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This week we will hear from our very own Catherine Spader: editor and fiction writing extraordinaire! She will explain the best habits and mindset to keep in order to write faster and better – and possibly have a little fun along the way.


The best writing advice I ever received was to practice, practice, practice. This may not sound fun, but it can be passionately fun—and highly rewarding. A consistent writing practice will make you a better, faster writer. It is also the best way to develop a career, whether you want to write award-winning novels or freelance for magazine and websites.

Here some tips to get you started:


How to “warm up” to write


I have published over 1,000 paid articles and two award-winning novels, and still “practice” writing every day. I start with a ten-minute warm-up session based on a random writing prompt. (You can find thousands of writing prompts by Googling “writing prompt”.)

In this practice, I write continuously without stopping to edit or correct grammar, punctuation, or spelling. This is sometimes referred to as freewriting, and it’s a great way to get into the writing zone and minimize writer’s block. Over time, you will also develop speed. I regularly write 300 words or more in ten minutes in my warm-up.

Warning: Your freewriting warm-up will be rough and full of errors, and that’s great! Great?! Yes, because perfection is not the goal. The practice is designed to take the anxiety out of writing and allow your creative flow to happen. This writing isn’t for anyone’s eyes but your own, and you don’t even have to read it yourself, so there is no pressure.

On the other hand, this stress-free writing experience often leads to creating some truly inspired gems, especially when you practice consistently. This discovery was pivotal for me, and I have transcribed many choice passages created during freewriting into my novels and articles.


Always be writing—even if it’s not exciting or paid

I have always wanted to be a writer, but when I was younger, I convinced myself that my day-jobs got in the way and ate up my writing time. In the 80s and 90s when I was working as an ER nurse, I realized that opportunities to practice writing were everywhere. I had an epiphany—combine my nursing skills with my passion for writing. ER nursing may not be a typical path to a professional writing career, but I made it one.

First, I volunteered for every writing-related task in the hospital. There are many, such as writing discharge materials and hospital policy and procedure. How boring is that? I did it on my own time, without pay—but there was a payoff. The practice built my writing skills and helped me land my first job as a writer and editor for a nursing magazine.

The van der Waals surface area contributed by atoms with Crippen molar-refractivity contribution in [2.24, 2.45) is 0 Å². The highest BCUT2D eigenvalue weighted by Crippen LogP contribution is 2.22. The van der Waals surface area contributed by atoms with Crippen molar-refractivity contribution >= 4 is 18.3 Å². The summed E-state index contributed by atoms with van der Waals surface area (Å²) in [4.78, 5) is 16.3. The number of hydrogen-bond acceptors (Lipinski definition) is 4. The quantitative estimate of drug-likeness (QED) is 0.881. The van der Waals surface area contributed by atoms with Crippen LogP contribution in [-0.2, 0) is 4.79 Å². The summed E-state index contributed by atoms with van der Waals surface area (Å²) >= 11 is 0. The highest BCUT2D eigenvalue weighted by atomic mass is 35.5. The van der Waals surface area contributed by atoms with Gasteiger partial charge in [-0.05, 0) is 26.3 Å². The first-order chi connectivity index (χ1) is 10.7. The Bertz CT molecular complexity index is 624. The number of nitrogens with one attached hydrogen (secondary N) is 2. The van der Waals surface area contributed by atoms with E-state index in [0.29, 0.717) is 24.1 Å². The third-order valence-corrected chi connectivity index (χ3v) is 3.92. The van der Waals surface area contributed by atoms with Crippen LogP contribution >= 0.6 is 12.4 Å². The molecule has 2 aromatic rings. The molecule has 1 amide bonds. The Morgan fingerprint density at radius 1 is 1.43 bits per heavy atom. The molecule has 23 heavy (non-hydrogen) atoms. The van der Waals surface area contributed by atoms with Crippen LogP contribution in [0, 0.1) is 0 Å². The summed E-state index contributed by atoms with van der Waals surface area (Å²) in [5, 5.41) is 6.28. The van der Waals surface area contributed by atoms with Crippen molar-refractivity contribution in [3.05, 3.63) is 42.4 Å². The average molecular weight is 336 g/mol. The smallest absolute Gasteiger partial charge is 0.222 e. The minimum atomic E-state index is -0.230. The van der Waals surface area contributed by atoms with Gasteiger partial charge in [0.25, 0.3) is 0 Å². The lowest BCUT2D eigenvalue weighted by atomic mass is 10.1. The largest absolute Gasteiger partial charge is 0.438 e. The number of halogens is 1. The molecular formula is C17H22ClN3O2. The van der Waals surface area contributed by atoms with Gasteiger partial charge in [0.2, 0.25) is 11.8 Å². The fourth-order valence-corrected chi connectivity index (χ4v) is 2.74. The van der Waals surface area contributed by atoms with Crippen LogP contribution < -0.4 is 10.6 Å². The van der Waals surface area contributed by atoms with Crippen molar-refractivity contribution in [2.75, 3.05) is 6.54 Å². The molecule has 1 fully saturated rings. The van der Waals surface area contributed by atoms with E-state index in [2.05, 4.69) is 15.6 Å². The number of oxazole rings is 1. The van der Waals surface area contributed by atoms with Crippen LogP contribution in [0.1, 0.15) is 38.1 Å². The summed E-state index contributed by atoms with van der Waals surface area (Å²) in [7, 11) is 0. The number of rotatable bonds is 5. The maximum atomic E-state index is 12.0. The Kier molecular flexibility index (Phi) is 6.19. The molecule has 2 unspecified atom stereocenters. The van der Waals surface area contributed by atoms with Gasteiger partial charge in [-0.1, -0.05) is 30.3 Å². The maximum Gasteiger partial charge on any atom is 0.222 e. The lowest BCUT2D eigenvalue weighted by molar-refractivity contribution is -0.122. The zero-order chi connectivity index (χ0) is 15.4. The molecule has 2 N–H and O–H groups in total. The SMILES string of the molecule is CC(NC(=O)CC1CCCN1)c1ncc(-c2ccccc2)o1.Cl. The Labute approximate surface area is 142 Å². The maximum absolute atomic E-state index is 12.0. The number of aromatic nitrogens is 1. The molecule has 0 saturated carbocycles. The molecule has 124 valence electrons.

I also jumped on any other writing opportunities that came my way, from contributing to newsletters, to ghost-writing other people’s Christmas letters, to editing their college papers. I soon became known in my circle as “the writer”, and people sought me out for writing help.

In today’s online world, the opportunities to “always be writing” are endless, such as blogging and writing emails and social media posts. Yes, well-crafted emails and social media posts count as writing practice.


Write to your passion


Writing professionally for publication is extremely challenging and one of the most difficult things you can do. Professional writers usually have an intrinsic drive to write and are passionate about it—whether they get paid or not. For us, this is fun, even though there are far easier ways to make money. If this sounds like you, I would advise you to write to your passion. Don’t limit yourself to projects you think will pay or boost your career. All writing practice counts!

What lights you up? Do you dabble in poetry? Do you find journaling rewarding, or have you thought about starting a cooking blog? Working on these types of passion projects will expand your writer’s vision and improve your writing skills in other areas, such as writing for paid publication.

Today, I am both a historical fantasy writer and a freelance healthcare writer. The two may seem totally unrelated, but they’re not. I submitted a historical short story as part of my application for that first writing job for a nursing magazine. I did not have a journalism degree or any professional publications to my credit at the time. I had little hope of landing the job, but the editor loved my short story so much she hired me based on it and the unpaid, “boring” hospital writing I had done.

That first job led to a freelance writing/editing career, which led to consulting, including writing coaching and advising fiction authors who include medical content in their books—and of course, authoring historical fantasy novels.

Write to your passion and practice, practice, practice, and the rest will follow. You never know where it will take you.


[author] [author_image timthumb=’off’][/author_image] [author_info]Catherine Spader, RN, is The Story Crafter, a multi-award-winning author and an editor, consultant, and writing coach. She is the owner of Quillstone Press based in Littleton, CO. You can contact her at or through her website, [/author_info] [/author]